Bible Readings for November 12th

2 Kings 25 | Hebrews 7 | Amos 1 | Psalm 144

In 2 Kings 24, we read about the beginning of the captivity of Judah to the Babylonians. Ominously, that chapter ended with this sentence: “And Zedekiah rebelled against the king of Babylon” (2 Kgs. 24:20)—that is, he refused to pay tribute to Babylon any longer. In today’s reading from 2 Kings 25, we read about the remaining devastation Yahweh faithfully brings to his people, along with the glimmer of gospel hope that this passage provides.

Nebuchadnezzar brings swift and sudden destruction in response to Zedekiah’s rebellion. The Babylonians besiege Jerusalem, slaughter the sons of Zedekiah, break down the walls of Jerusalem, loot the temple of any remaining precious metals, and then burn it to the ground (2 Kgs. 25:1–17). Nevertheless, the story doesn’t end with the total annihilation of Yahweh’s people. Rather, the book of 2 Kings ends with a short report about Jehoiachin—the wicked king whom Nebuchadnezzar carried off to Babylon during the second deportation of Judah (2 Kgs. 24:8–17). Despite his unbelief and hardness of heart, we cannot forget that Jehoiachin is a rightful king of Judah in the line of David himself. So, when we read that Jehoiachin is released from prison and that he receives food from Nebuchadnezzar’s table at the end of 2 Kings 25, we learn something critical: Yahweh has not abandoned his covenant promises to David. Yahweh had promised that David would never lack a man from his own body to sit on the throne of Israel, and here Yahweh preserves the life of this heir of David even in exile.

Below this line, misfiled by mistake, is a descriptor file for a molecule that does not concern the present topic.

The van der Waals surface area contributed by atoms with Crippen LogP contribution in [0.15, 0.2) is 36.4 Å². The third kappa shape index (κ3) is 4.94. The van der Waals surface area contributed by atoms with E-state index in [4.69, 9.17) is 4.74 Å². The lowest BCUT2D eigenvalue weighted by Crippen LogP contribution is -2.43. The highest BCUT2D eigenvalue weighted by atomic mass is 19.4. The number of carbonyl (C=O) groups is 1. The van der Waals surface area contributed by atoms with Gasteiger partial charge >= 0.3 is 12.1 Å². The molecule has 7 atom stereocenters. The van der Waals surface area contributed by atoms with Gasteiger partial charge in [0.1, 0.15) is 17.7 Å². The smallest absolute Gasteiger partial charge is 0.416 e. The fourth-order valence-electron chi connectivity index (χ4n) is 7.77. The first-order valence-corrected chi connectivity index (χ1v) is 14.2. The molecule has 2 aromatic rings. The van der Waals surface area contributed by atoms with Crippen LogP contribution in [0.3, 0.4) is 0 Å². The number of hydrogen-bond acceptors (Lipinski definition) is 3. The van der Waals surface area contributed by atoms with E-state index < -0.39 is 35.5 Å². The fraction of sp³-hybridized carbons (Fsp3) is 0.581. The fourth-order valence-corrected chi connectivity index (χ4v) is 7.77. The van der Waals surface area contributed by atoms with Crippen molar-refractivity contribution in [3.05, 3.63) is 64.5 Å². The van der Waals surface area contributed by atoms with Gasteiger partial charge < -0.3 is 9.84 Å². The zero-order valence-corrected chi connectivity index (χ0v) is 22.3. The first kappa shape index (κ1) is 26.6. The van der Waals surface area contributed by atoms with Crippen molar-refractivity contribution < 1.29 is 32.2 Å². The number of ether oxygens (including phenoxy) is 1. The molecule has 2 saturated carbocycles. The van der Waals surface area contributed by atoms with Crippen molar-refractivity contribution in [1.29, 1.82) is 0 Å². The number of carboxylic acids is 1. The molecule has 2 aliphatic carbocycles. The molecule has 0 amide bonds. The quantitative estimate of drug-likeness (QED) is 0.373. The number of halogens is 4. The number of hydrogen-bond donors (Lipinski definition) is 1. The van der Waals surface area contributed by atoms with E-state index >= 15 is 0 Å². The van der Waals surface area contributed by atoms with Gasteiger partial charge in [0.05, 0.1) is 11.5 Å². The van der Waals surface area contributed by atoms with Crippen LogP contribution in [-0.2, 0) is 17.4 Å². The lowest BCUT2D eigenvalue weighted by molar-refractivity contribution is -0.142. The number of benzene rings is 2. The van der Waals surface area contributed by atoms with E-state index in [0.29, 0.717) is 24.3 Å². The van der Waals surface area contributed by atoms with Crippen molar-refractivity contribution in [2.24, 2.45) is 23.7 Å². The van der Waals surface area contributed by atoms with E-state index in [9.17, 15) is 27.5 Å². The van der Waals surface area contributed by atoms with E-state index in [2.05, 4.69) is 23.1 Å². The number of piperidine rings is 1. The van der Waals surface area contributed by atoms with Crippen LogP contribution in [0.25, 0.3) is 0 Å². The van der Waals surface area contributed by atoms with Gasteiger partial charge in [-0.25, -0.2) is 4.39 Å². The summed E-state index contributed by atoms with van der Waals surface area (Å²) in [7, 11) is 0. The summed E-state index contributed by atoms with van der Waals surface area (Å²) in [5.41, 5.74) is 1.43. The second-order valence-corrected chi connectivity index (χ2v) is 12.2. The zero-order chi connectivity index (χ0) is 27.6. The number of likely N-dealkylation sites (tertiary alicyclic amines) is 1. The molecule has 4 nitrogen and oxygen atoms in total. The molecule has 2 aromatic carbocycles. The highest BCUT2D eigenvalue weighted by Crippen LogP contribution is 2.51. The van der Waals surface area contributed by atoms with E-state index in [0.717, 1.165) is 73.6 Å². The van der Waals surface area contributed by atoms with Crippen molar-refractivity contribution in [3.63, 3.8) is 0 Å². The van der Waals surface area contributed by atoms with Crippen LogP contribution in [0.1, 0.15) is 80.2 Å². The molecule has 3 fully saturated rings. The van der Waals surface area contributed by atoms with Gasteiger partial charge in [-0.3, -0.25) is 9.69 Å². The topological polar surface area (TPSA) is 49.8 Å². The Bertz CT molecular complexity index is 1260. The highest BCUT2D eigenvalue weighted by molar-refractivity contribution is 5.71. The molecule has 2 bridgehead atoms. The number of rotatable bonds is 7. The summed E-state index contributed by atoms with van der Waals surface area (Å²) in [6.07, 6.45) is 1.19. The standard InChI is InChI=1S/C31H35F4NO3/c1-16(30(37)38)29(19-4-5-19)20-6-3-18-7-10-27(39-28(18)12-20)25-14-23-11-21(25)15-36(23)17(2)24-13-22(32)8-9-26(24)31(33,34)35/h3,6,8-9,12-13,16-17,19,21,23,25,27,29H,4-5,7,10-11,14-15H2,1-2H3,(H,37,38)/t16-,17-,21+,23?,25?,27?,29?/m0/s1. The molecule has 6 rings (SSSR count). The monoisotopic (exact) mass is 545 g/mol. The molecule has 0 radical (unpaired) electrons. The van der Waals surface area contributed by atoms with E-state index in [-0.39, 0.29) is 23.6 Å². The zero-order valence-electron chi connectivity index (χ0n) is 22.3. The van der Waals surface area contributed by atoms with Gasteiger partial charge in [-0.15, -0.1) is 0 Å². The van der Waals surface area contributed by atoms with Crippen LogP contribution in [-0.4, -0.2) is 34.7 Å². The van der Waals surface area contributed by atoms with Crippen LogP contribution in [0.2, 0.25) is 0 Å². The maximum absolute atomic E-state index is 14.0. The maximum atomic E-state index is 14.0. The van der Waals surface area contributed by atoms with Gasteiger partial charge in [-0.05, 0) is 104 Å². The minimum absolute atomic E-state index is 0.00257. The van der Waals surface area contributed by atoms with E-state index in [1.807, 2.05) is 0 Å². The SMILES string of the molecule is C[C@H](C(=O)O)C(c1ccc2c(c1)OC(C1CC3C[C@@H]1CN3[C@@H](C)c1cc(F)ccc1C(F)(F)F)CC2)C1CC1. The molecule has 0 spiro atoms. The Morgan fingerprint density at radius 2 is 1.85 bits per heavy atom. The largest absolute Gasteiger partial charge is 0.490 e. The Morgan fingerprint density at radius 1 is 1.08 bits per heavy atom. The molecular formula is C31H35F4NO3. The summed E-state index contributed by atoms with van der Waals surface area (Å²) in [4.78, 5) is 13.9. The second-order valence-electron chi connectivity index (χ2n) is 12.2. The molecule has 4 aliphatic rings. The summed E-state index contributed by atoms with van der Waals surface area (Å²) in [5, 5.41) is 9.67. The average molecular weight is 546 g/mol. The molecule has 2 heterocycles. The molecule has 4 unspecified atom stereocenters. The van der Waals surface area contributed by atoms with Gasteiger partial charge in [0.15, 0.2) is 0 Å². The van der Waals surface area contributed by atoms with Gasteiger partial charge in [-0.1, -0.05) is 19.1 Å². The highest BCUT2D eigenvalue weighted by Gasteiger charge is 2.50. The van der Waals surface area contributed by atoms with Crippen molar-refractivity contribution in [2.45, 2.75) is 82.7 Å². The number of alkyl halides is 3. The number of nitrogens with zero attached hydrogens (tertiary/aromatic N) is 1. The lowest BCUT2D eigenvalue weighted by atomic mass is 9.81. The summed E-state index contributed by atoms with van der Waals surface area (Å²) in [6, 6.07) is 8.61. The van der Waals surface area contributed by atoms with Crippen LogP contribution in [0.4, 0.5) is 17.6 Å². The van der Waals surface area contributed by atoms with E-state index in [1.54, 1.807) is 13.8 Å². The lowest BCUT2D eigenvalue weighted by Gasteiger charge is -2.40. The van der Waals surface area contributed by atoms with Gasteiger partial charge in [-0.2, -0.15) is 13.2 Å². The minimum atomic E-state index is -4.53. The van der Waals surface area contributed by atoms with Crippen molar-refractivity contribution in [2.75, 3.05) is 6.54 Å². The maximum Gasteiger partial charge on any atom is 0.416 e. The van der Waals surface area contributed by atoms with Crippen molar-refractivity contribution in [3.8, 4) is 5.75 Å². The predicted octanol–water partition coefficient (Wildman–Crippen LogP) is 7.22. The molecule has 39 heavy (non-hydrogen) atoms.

The real value of this preservation of the line of David becomes apparent with some of the first words of the New Testament. There, we discover that Jechoniah (another name for Jehoiachin) is the ancestor of Jesus himself (Matt. 1:11–12). Yesterday, we looked at how Yahweh’s faithfulness meant that he would send his people off into exile if they disobeyed, just as he had promised. But, we also see that Yahweh is faithfully keeping his promises to show covenantal mercy to his people by preserving the lineage of David through this exile. And through this line, Yahweh would eventually raise up his own Son to deliver his people from their deepest bondage—not to the Babylonians, the Medes and Persians, or even the Romans, but to the tyranny of sin, death, and the devil.

Despite the winding, wayward nature of the sinful Israelites, Yahweh lays a path story by story, generation after generation, toward the coming of his Son. No suffering, defeat, or discouragement can throw Yahweh off of his eternal plans and decrees—not the Babylonian exile, not the crucifixion, and not even the challenges we encounter today.

The question, then, is this: if God’s plans and purposes stand forever, do you trust him with the uncertainty of your own life?

Scripture quotations are from The Holy Bible, English Standard Version copyright © 2001 by Crossway Bibles, a division of Good News Publishers. Used by permission. All rights reserved.

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